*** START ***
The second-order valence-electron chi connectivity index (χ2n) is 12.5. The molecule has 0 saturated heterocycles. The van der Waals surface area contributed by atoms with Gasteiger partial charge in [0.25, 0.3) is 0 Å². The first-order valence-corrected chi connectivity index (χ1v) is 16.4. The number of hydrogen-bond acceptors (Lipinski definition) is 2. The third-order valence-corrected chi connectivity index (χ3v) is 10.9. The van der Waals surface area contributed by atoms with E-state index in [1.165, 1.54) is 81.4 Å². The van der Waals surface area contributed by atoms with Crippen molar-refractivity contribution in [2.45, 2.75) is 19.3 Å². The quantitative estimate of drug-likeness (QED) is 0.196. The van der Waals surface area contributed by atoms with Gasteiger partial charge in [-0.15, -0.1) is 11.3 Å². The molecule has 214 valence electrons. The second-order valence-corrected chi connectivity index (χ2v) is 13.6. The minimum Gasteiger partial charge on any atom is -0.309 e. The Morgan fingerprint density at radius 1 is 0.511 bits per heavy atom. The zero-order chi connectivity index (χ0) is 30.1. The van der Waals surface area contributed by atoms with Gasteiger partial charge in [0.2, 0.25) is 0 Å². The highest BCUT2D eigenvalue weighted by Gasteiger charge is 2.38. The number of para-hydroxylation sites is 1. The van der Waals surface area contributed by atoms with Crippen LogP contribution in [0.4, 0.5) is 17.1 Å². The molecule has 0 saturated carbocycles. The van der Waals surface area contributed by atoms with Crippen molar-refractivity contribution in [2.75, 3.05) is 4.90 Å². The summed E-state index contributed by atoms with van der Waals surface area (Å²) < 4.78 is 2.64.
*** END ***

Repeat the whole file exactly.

The second-order valence-electron chi connectivity index (χ2n) is 12.5. The molecule has 0 saturated heterocycles. The van der Waals surface area contributed by atoms with Gasteiger partial charge in [0.25, 0.3) is 0 Å². The first-order valence-corrected chi connectivity index (χ1v) is 16.4. The number of hydrogen-bond acceptors (Lipinski definition) is 2. The third-order valence-corrected chi connectivity index (χ3v) is 10.9. The van der Waals surface area contributed by atoms with E-state index in [1.165, 1.54) is 81.4 Å². The van der Waals surface area contributed by atoms with Crippen molar-refractivity contribution in [2.45, 2.75) is 19.3 Å². The quantitative estimate of drug-likeness (QED) is 0.196. The van der Waals surface area contributed by atoms with Gasteiger partial charge in [-0.15, -0.1) is 11.3 Å². The molecule has 214 valence electrons. The second-order valence-corrected chi connectivity index (χ2v) is 13.6. The minimum Gasteiger partial charge on any atom is -0.309 e. The Morgan fingerprint density at radius 1 is 0.511 bits per heavy atom. The zero-order chi connectivity index (χ0) is 30.1. The van der Waals surface area contributed by atoms with Gasteiger partial charge in [0.2, 0.25) is 0 Å². The highest BCUT2D eigenvalue weighted by Gasteiger charge is 2.38. The number of para-hydroxylation sites is 1. The van der Waals surface area contributed by atoms with Crippen LogP contribution in [0.4, 0.5) is 17.1 Å². The molecule has 0 saturated carbocycles. The van der Waals surface area contributed by atoms with Crippen molar-refractivity contribution in [2.75, 3.05) is 4.90 Å². The summed E-state index contributed by atoms with van der Waals surface area (Å²) < 4.78 is 2.64.